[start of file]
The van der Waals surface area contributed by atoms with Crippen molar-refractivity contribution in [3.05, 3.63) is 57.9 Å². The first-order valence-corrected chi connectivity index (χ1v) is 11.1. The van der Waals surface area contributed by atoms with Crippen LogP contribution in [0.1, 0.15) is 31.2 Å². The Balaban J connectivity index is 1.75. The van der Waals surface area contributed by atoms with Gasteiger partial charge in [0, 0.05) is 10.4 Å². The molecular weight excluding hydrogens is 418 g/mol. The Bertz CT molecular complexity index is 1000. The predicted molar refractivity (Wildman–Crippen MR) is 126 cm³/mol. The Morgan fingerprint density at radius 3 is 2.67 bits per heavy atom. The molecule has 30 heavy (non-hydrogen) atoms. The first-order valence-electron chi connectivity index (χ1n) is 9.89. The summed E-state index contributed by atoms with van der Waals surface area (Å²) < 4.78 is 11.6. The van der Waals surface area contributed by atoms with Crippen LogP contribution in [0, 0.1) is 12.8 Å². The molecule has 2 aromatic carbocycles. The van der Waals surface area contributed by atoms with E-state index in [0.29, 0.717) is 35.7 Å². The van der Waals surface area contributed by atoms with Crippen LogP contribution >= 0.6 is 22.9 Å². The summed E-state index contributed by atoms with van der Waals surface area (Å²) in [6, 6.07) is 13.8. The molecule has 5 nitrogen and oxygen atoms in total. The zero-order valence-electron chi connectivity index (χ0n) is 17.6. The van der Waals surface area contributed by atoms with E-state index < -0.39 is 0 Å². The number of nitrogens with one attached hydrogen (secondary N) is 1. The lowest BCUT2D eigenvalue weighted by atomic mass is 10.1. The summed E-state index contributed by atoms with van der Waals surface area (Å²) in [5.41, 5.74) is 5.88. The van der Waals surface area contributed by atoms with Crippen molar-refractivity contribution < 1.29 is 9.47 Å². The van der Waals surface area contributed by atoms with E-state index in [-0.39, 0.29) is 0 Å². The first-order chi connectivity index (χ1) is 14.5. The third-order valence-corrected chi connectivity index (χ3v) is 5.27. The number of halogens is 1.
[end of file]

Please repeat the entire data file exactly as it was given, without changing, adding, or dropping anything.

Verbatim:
The van der Waals surface area contributed by atoms with Crippen molar-refractivity contribution in [3.05, 3.63) is 57.9 Å². The first-order valence-corrected chi connectivity index (χ1v) is 11.1. The van der Waals surface area contributed by atoms with Crippen LogP contribution in [0.1, 0.15) is 31.2 Å². The Balaban J connectivity index is 1.75. The van der Waals surface area contributed by atoms with Gasteiger partial charge in [0, 0.05) is 10.4 Å². The molecular weight excluding hydrogens is 418 g/mol. The Bertz CT molecular complexity index is 1000. The predicted molar refractivity (Wildman–Crippen MR) is 126 cm³/mol. The Morgan fingerprint density at radius 3 is 2.67 bits per heavy atom. The molecule has 30 heavy (non-hydrogen) atoms. The first-order valence-electron chi connectivity index (χ1n) is 9.89. The summed E-state index contributed by atoms with van der Waals surface area (Å²) < 4.78 is 11.6. The van der Waals surface area contributed by atoms with Crippen LogP contribution in [0, 0.1) is 12.8 Å². The molecule has 2 aromatic carbocycles. The van der Waals surface area contributed by atoms with E-state index in [0.29, 0.717) is 35.7 Å². The van der Waals surface area contributed by atoms with Crippen LogP contribution >= 0.6 is 22.9 Å². The summed E-state index contributed by atoms with van der Waals surface area (Å²) in [6, 6.07) is 13.8. The molecule has 5 nitrogen and oxygen atoms in total. The zero-order valence-electron chi connectivity index (χ0n) is 17.6. The van der Waals surface area contributed by atoms with E-state index < -0.39 is 0 Å². The number of nitrogens with one attached hydrogen (secondary N) is 1. The lowest BCUT2D eigenvalue weighted by atomic mass is 10.1. The summed E-state index contributed by atoms with van der Waals surface area (Å²) in [5.41, 5.74) is 5.88. The van der Waals surface area contributed by atoms with Crippen molar-refractivity contribution < 1.29 is 9.47 Å². The van der Waals surface area contributed by atoms with E-state index in [-0.39, 0.29) is 0 Å². The first-order chi connectivity index (χ1) is 14.5. The third-order valence-corrected chi connectivity index (χ3v) is 5.27. The number of halogens is 1.